“Market demand alone is insufficient to create a shift from a brown to a green economic model. It needs to be followed through by the government, public and private sectors and addressed by educational programmes for significant change to break through current barriers”, she said.
“We need, however, for the government and industry to meet building stakeholders half way and offer incentives, either in the form of compensation such as tax rebates, preferred interest rates, or funding schemes or in the form of technical support. And we need to require stronger building codes and environmental regulations that reflect higher performance standards.”
Europe is taking the lead on green building.
“Asia is getting there at a relatively slower pace,” said Le Bihan. “If you look at green hotels for example, the density of green buildings in Asia remains the smallest in the world with only 0.9 per cent. Disparity arises regionally, though. Singapore is keen to lead the green building movement in the tropics, and has in the space of a decade increased their number by a hundred times. As a result, about a third of all of its buildings are certified green buildings.”
Thailand could have a front seat in a green and “smart” future, she acknowledged.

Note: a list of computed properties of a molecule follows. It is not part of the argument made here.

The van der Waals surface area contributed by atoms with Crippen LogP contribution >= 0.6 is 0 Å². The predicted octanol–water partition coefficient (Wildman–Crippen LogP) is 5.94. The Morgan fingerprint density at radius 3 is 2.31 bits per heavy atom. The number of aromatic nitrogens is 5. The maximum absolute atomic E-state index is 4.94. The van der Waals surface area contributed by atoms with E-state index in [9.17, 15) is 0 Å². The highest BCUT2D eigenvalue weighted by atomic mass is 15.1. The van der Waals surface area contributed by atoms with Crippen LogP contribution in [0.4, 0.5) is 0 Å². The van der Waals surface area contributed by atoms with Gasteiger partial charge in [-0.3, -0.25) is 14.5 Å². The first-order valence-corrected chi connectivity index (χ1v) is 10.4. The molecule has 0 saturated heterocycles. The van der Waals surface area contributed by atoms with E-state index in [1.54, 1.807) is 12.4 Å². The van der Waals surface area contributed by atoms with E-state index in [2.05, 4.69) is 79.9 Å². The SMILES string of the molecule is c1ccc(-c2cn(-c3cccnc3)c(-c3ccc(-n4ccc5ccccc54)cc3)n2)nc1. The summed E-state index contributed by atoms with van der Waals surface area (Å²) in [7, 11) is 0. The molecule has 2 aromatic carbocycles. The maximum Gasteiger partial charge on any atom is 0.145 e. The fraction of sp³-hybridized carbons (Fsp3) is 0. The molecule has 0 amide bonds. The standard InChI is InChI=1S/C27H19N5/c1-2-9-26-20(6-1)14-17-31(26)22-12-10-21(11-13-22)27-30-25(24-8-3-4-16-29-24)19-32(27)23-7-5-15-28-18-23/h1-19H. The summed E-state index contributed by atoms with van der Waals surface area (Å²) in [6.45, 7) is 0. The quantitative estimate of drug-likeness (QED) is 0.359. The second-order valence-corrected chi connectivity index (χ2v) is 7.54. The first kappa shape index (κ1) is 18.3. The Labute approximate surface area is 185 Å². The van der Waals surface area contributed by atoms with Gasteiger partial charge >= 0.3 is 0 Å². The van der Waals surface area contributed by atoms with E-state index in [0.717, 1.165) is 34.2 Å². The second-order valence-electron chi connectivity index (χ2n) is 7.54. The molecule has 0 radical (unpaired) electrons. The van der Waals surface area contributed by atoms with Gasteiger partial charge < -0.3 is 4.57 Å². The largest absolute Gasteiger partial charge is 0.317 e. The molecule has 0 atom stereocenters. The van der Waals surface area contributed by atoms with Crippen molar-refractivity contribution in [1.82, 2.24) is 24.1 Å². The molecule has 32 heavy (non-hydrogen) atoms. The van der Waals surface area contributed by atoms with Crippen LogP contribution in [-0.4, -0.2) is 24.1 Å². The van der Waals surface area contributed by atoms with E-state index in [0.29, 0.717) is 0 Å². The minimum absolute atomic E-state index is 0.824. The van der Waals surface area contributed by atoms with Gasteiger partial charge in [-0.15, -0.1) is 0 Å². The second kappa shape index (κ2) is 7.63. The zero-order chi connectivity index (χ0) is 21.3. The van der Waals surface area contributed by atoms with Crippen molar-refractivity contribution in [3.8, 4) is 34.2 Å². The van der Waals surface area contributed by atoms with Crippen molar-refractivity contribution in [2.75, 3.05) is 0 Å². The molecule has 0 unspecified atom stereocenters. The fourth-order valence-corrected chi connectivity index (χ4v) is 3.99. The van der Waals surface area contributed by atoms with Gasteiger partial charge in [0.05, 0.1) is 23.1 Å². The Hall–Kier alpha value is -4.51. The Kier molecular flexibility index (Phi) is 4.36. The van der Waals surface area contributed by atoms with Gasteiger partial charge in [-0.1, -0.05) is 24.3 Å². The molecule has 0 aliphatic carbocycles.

“But in order to, Thailand needs to develop a long-term vision backed by long-term investment strategies.”
In Thailand, office buildings dominate the green building sphere with a 40 per cent market share of all green buildings. They are followed closely by the retail, hotel and industrial sectors, which have understood the marketing and business value of eco-friendly buildings. The real-estate sector, for both condominiums and houses, is eager to gain a competitive advantage and is slowly catching up with the movement.
“Most green buildings are located in Bangkok but we are seeing an uptake in industrial parks in Rayong, in residential compounds in southeastern and northern provinces, as well as hotels from Chiang Mai to Phuket,” Le Bihan said.
“The hospitality and tourism sector, looking for a competitive advantage and responding to guests’ expectations, is greening their hotels at a building and operational level. At an individual level, people are picking up the facts and are increasingly demanding healthy safe homes to live, efficient offices to work and stimulating schools for their children to learn,” said Le Bihan.
Green Building Consulting & Engineering has been appointed consultant to work on the concept of Mongolia’s new Olympic Leisure Centre featuring a FIFA standard stadium, ice rink, swimming pool, and multifunctional gym as well as office, hotel and retail blocks.
The company has also been active in healthcare projects by participating in a design competition for a well-known healthcare facility in Bangkok.
They have been working closely with a wellness and hospitality consultant to develop a sustainability programme for wellness destination hotels in Asia. “Our collaboration has brought us to optimise the building performance and enhance the users’ comfort of hotel projects in China and Indonesia,” Le Bihan said.
In addition to work on green buildings, the company is developing new services and products across business segments such as organising green events, industry specific seminars, sustainability dedicated platforms, and the developing green products.